There is no reason you should pay for a single meal during your first week of classes. If you have, once you’re finished hanging your head in shame, follow these tips to ensure it never happens again.
Visit your school’s website and look for any “Week of Welcome” activities.
This is where you’ll map out a plan of attack. During the first week of school, most Student Affairs offices organize several mixers, BBQs, and ice cream socials to help co-eds get to know each other and feel comfortable on campus. Expect the cheapest quality food here, since it’s designed to feed the masses — think crispy cardboard burgers, $5-for-a-large pizza, and that ice-crystal-and-food-coloring chocolate-vanilla ice cream that comes by the five-gallon bucket (better load up on the toppings!). Edible, sure, though maybe not five-star.
Experience Greek life — at least for an hour or two.
Every sorority/fraternity on campus is competing for your complete devotion (and, admittedly, your dues), and in this world, reputation is just about everything, so expect top-notch fare. Before and during rush week — formally known as recruitment week at most schools — Greek organizations host all kinds of parties to entice potential new members. Often, there’s a fee for attending recruitment week, but the pre-parties are usually free to attend (and nosh to your heart’s content). Meals can range from chicken wings and hot dogs to steak-topped salads and shrimp cocktail, and they’re often catered by renowned restaurants in the area or prepared by the organization’s chef. Yes, that’s right. Chef.
Consider joining every club your school has to offer.
During the first week of classes, every student organization is vying for your attention (and future membership dues). In the glut of options — many schools boast more than 300 clubs — several try to stand out by giving away free food. As you wander the campus, don’t tuck your head down and swat away their flyers; embrace the mayhem and gobble up their goods! Slices of pizza, cans of soda/energy drinks, chicken strips, candy — even pancake breakfasts or egg and cheese sandwiches — are all common handouts to get you chatting about their club.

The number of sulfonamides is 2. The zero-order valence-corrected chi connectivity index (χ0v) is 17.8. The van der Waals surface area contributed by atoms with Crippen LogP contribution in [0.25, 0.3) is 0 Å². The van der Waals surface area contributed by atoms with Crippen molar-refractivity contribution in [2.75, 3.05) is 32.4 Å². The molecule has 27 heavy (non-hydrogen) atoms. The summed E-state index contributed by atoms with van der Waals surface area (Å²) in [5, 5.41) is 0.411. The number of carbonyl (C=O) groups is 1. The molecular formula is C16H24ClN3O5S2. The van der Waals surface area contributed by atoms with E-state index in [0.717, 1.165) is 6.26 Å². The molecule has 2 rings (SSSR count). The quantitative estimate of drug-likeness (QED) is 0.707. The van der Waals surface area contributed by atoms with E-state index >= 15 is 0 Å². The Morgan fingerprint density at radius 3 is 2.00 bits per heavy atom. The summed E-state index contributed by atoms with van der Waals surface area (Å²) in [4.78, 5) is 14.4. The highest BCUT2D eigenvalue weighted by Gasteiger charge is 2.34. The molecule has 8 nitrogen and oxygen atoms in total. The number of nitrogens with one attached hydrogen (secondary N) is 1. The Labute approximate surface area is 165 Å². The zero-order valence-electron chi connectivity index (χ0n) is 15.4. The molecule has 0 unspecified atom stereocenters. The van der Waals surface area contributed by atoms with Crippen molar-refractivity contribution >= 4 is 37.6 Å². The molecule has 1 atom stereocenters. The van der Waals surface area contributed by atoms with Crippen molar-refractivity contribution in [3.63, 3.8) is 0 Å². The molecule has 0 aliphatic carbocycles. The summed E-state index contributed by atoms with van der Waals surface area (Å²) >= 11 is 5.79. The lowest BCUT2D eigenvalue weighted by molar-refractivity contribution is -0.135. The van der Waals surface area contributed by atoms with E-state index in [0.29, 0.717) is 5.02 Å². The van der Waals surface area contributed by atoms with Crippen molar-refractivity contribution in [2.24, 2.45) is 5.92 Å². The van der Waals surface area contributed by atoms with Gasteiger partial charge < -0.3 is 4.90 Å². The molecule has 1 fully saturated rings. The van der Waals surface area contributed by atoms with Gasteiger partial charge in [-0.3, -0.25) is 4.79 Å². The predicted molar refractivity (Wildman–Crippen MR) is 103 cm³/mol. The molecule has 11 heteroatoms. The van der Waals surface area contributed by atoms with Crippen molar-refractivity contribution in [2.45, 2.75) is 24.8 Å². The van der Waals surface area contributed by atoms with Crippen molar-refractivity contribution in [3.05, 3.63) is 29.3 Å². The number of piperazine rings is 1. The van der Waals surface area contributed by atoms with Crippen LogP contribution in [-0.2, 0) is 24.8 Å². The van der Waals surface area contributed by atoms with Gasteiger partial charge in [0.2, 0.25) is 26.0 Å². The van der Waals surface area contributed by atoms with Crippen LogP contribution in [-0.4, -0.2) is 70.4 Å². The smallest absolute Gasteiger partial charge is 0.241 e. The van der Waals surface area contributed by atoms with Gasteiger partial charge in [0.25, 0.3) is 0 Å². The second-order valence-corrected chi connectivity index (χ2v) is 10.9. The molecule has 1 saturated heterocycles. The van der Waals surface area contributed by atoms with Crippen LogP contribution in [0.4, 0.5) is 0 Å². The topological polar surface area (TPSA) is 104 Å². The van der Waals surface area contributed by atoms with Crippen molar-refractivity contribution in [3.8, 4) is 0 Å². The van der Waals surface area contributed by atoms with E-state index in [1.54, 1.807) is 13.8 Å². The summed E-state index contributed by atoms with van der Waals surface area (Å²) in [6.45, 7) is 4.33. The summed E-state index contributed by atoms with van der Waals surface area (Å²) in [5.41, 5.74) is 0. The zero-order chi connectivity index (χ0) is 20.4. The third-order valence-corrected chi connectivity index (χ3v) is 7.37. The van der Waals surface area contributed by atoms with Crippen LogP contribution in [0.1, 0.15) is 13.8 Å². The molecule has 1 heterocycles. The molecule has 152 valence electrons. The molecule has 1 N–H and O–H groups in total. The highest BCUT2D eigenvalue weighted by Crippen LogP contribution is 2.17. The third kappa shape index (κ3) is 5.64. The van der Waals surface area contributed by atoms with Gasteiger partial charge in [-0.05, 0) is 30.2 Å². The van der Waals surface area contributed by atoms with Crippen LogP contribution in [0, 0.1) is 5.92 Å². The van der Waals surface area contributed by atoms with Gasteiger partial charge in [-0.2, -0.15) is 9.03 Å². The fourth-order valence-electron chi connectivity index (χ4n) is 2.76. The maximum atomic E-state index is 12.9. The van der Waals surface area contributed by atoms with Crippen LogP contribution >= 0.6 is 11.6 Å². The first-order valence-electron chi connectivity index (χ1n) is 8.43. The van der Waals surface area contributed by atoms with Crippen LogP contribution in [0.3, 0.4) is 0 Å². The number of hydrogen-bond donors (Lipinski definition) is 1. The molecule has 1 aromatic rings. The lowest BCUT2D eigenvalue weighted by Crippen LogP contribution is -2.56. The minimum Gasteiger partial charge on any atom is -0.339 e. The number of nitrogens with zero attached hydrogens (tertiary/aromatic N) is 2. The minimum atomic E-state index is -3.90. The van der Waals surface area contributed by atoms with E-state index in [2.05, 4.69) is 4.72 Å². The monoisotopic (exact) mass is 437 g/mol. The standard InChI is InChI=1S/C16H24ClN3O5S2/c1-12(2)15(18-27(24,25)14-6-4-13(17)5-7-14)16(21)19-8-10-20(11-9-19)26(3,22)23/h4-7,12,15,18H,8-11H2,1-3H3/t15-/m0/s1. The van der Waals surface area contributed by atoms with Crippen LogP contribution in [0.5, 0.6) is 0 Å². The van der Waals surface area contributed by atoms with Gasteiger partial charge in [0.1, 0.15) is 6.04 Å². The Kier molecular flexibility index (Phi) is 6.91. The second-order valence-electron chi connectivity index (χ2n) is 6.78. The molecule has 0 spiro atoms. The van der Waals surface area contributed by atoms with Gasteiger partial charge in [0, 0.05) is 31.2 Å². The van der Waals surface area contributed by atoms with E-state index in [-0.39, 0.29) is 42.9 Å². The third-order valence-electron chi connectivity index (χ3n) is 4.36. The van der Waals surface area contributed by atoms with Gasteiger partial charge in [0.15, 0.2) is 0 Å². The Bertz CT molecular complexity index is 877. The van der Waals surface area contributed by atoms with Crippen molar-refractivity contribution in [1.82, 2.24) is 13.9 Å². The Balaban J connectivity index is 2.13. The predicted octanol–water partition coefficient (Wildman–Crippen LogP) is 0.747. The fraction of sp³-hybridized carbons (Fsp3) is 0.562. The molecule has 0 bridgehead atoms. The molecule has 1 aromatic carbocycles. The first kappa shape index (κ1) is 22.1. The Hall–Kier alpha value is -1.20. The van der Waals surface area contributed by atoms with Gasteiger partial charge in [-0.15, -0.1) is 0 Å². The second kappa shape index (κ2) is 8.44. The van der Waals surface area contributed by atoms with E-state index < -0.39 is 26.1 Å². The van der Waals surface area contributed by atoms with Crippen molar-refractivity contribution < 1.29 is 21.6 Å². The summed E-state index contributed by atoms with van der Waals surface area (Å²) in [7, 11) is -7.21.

Scour your campus newspaper (articles and ads).
If you haven’t read it before, you sure as heck should pick it up now. The features articles will give you the scoop on what’s happening on campus (read: events featuring free meals), and the ads will often offer steep discounts or outright freebies to win over customers’ wallets. IKEA coupons can be veritable gold mines — the company often offers gratis breakfasts or Swedish meatball dinners.
Tailgate early on game day.
Local businesses love to get in on the excitement of football season. Plus, with a captive audience of hungry teens and twentysomethings waiting for the game to start, there’s often a few major chains who will set up pop-up stands or booths to give away samples of their latest foods. Companies like Qdoba, Chik-fil-A, Papa John’s, and Red Bull have been known to hand out full portions of their food to passersby. Quantities are limited, so it’s best to get there early. This can be a gamble, though — if no companies show up, you could get stuck shelling out $8 for a withered hot dog at the stadium, or awkwardly crashing another group’s tailgate party (put up your foam finger as collateral as you challenge someone to a game of bean bag toss?).
Note: You may want to cheat and snack on some carrot sticks, celery, apples or whatever produce you can get your hands on, because as you can see, free food isn’t exactly the healthiest…or the leafy green-iest.